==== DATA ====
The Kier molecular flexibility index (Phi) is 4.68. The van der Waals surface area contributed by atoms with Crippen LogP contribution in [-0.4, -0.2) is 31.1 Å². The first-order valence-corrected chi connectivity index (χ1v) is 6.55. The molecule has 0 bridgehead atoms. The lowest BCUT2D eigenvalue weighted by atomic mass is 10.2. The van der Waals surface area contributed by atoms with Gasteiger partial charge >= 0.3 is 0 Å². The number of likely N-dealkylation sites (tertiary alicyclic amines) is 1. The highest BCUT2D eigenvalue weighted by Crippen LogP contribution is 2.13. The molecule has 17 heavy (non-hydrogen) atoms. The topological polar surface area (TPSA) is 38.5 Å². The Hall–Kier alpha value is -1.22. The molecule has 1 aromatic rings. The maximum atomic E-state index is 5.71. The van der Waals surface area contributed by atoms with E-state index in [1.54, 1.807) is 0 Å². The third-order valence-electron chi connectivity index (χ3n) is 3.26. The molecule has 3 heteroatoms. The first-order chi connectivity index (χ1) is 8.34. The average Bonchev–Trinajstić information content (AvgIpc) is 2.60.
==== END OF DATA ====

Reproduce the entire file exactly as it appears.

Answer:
The Kier molecular flexibility index (Phi) is 4.68. The van der Waals surface area contributed by atoms with Crippen LogP contribution in [-0.4, -0.2) is 31.1 Å². The first-order valence-corrected chi connectivity index (χ1v) is 6.55. The molecule has 0 bridgehead atoms. The lowest BCUT2D eigenvalue weighted by atomic mass is 10.2. The van der Waals surface area contributed by atoms with Gasteiger partial charge >= 0.3 is 0 Å². The number of likely N-dealkylation sites (tertiary alicyclic amines) is 1. The highest BCUT2D eigenvalue weighted by Crippen LogP contribution is 2.13. The molecule has 17 heavy (non-hydrogen) atoms. The topological polar surface area (TPSA) is 38.5 Å². The Hall–Kier alpha value is -1.22. The molecule has 1 aromatic rings. The maximum atomic E-state index is 5.71. The van der Waals surface area contributed by atoms with E-state index in [1.54, 1.807) is 0 Å². The third-order valence-electron chi connectivity index (χ3n) is 3.26. The molecule has 3 heteroatoms. The first-order chi connectivity index (χ1) is 8.34. The average Bonchev–Trinajstić information content (AvgIpc) is 2.60.